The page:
SMITHFIELD, R.I. -- The problem at Bryant University wasn't that the data center was too big or too small. The...
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problem was the school didn't have a data center.
Six years ago, servers were like forgotten Easter eggs from hunts past. They showed up in classrooms, supply closets, under desks. They were maintained by a patchwork of staff and students, who would leave for other endeavors and cast servers into unsupervised limbo.
In short, it was a mess that worked only because it had to.
"There were closets in classrooms that grew into what some people would call a data center," said Arthur Gloster, vice president of information services at the roughly 3,700 student university, which just four years ago was Bryant College. "Everybody had their own sandbox to play in."
Today there is only one sandbox, with everything in one 500-square-foot data center, of which only about 300 square feet is filled. Virtualization has dropped the actual number of physical servers from around 78 to about half that.
Now tucked away in a basement room on the fringes of a small, surprisingly rural campus, Bryant's data center is clean, small and doing its job by staying out of the way.
"It's been almost a year now and there hasn't been one hiccup. Not one," said Richard Siedzik, just shouting to be heard over fans that, it being a Friday on a college campus and all, were whirring along lower than they might be on, say, the night before finals.
Siedzik, director of computer and telecommunications services at Bryant, has been showing off the school's data center success at IT conferences for most of the past year. Anybody who asks will hear about the ease of modular implementation, literally carrying the server cabinets inside in chunks that are up then and running within a day. They'll hear about the beauty of in-line, or direct cooling, where high-heat blade servers and others get their own personal fans pointed right at them.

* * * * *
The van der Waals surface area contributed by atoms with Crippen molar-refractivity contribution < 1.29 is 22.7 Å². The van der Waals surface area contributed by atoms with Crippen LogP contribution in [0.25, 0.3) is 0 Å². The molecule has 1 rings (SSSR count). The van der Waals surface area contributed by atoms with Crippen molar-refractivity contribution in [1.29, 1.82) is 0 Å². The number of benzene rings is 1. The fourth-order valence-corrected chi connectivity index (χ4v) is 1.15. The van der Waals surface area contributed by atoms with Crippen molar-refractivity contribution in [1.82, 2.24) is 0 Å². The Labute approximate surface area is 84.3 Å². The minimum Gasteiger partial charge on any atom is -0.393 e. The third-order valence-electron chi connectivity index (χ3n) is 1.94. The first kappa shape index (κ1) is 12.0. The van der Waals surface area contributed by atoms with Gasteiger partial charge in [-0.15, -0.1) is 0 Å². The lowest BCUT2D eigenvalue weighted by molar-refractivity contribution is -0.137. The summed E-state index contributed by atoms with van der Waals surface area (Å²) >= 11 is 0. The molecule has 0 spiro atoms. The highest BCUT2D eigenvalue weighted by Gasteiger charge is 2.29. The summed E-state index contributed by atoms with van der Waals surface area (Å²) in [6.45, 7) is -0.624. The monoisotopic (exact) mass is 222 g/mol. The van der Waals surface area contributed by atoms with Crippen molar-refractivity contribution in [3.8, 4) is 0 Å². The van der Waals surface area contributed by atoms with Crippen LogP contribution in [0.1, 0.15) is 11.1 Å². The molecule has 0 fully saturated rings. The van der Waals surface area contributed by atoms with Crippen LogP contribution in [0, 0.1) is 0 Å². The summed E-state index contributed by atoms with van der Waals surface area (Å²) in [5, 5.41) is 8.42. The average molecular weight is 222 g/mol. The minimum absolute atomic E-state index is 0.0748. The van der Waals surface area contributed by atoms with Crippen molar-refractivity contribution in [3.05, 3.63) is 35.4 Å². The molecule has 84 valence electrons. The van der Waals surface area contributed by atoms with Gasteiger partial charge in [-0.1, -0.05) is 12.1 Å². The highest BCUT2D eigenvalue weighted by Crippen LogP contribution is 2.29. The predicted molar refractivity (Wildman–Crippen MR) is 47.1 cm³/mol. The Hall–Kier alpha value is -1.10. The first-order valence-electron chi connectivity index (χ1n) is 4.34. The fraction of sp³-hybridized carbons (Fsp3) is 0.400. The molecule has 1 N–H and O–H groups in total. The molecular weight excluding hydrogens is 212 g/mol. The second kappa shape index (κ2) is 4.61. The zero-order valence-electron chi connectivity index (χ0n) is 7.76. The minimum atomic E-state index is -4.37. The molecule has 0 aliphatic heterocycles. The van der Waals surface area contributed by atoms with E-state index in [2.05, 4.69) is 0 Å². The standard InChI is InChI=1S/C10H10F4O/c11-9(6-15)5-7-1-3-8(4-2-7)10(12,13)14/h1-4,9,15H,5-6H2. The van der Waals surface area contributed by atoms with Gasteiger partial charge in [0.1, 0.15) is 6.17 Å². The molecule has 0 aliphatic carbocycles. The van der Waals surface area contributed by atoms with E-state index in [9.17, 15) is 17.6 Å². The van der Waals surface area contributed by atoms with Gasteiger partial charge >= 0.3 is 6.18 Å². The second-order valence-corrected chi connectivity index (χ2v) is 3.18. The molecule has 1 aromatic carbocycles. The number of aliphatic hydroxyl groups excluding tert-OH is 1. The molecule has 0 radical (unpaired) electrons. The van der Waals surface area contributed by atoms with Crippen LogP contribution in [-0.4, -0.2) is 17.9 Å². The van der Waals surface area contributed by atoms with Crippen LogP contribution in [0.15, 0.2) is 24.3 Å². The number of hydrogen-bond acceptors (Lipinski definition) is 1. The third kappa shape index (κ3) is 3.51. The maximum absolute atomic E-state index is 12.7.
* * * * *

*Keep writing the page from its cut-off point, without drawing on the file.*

They may even hear the word green. Siedzik right now can only assume he has reduced IT's power consumption -- thanks to actually building a data center, for the first time the school can accurately measure its data usage.
Not that green was the point.
"We were not even looking at energy efficiency, to be honest with you," Gloster said. No, that success was just a byproduct of working with IBM, which has emphasized the green aspect of its work in recent years. But, in the midst of a data center tear-down and rebuild, why not take the energy savings anyway?
The big building closest to the parking lot at Bryant is the George E. Bello Center for Information and Technology. It is an apt title for a school so concerned with being a wired campus.
When Gloster arrived on campus six years ago, with a string of IT work at academic institutions behind him, he was given oversight of both IT and the school's library.
It was a natural fit, considering academic libraries are less about books and more about technology every year.
Today, Bryant gives each new student a laptop and gives them new ones as they enter their junior year. Classrooms, on a campus built in 1971 when the school moved from nearby Providence, are all outfitted with in-ceiling projectors. From there, professors can pull up a wealth of information, including the library's films, and view it on a wall. Dorms are wireless and student phones are Voice over Internet Protocol. Local first responders are linked to each other through Bryant's Cisco IP Interoperability and Collaboration System (IPICS) network.
All that, of course, depends on a reliable data center -- which Bryant didn't have.